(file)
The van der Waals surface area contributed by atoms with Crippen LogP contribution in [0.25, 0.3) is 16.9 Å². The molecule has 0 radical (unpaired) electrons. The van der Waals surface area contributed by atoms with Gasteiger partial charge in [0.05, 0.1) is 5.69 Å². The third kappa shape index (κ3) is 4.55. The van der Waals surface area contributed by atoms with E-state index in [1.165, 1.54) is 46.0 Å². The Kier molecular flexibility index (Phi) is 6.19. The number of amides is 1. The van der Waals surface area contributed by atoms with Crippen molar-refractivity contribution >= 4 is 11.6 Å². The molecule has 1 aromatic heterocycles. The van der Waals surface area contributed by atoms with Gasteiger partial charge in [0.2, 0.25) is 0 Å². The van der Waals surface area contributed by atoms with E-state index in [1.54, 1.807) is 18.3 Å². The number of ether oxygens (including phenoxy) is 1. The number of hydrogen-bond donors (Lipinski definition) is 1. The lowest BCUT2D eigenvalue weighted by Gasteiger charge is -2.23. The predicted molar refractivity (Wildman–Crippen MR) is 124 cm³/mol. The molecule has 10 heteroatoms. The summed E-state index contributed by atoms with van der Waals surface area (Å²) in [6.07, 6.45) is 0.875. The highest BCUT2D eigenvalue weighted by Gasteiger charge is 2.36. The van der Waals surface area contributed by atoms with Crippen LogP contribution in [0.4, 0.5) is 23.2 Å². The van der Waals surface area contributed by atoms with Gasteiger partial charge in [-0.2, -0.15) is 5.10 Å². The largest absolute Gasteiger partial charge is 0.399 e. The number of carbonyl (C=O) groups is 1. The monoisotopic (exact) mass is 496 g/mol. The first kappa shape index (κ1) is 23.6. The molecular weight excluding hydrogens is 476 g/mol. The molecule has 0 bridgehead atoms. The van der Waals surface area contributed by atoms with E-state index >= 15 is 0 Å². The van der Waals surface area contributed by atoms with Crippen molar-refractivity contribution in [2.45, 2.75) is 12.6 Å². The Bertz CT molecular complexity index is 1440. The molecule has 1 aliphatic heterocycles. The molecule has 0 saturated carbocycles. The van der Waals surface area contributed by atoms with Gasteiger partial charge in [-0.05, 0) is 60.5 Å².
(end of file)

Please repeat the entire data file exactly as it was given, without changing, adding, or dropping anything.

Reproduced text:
The van der Waals surface area contributed by atoms with Crippen LogP contribution in [0.25, 0.3) is 16.9 Å². The molecule has 0 radical (unpaired) electrons. The van der Waals surface area contributed by atoms with Gasteiger partial charge in [0.05, 0.1) is 5.69 Å². The third kappa shape index (κ3) is 4.55. The van der Waals surface area contributed by atoms with E-state index in [1.165, 1.54) is 46.0 Å². The Kier molecular flexibility index (Phi) is 6.19. The number of amides is 1. The van der Waals surface area contributed by atoms with Crippen molar-refractivity contribution >= 4 is 11.6 Å². The molecule has 1 aromatic heterocycles. The van der Waals surface area contributed by atoms with Gasteiger partial charge in [0.2, 0.25) is 0 Å². The van der Waals surface area contributed by atoms with E-state index in [1.54, 1.807) is 18.3 Å². The number of ether oxygens (including phenoxy) is 1. The number of hydrogen-bond donors (Lipinski definition) is 1. The lowest BCUT2D eigenvalue weighted by Gasteiger charge is -2.23. The predicted molar refractivity (Wildman–Crippen MR) is 124 cm³/mol. The molecule has 10 heteroatoms. The summed E-state index contributed by atoms with van der Waals surface area (Å²) in [6.07, 6.45) is 0.875. The highest BCUT2D eigenvalue weighted by Gasteiger charge is 2.36. The van der Waals surface area contributed by atoms with Crippen LogP contribution in [0.4, 0.5) is 23.2 Å². The van der Waals surface area contributed by atoms with Gasteiger partial charge in [-0.2, -0.15) is 5.10 Å². The largest absolute Gasteiger partial charge is 0.399 e. The number of carbonyl (C=O) groups is 1. The monoisotopic (exact) mass is 496 g/mol. The first kappa shape index (κ1) is 23.6. The molecular weight excluding hydrogens is 476 g/mol. The molecule has 0 bridgehead atoms. The van der Waals surface area contributed by atoms with E-state index >= 15 is 0 Å². The van der Waals surface area contributed by atoms with Crippen molar-refractivity contribution in [2.45, 2.75) is 12.6 Å². The Bertz CT molecular complexity index is 1440. The molecule has 1 aliphatic heterocycles. The molecule has 0 saturated carbocycles. The van der Waals surface area contributed by atoms with Gasteiger partial charge in [-0.05, 0) is 60.5 Å².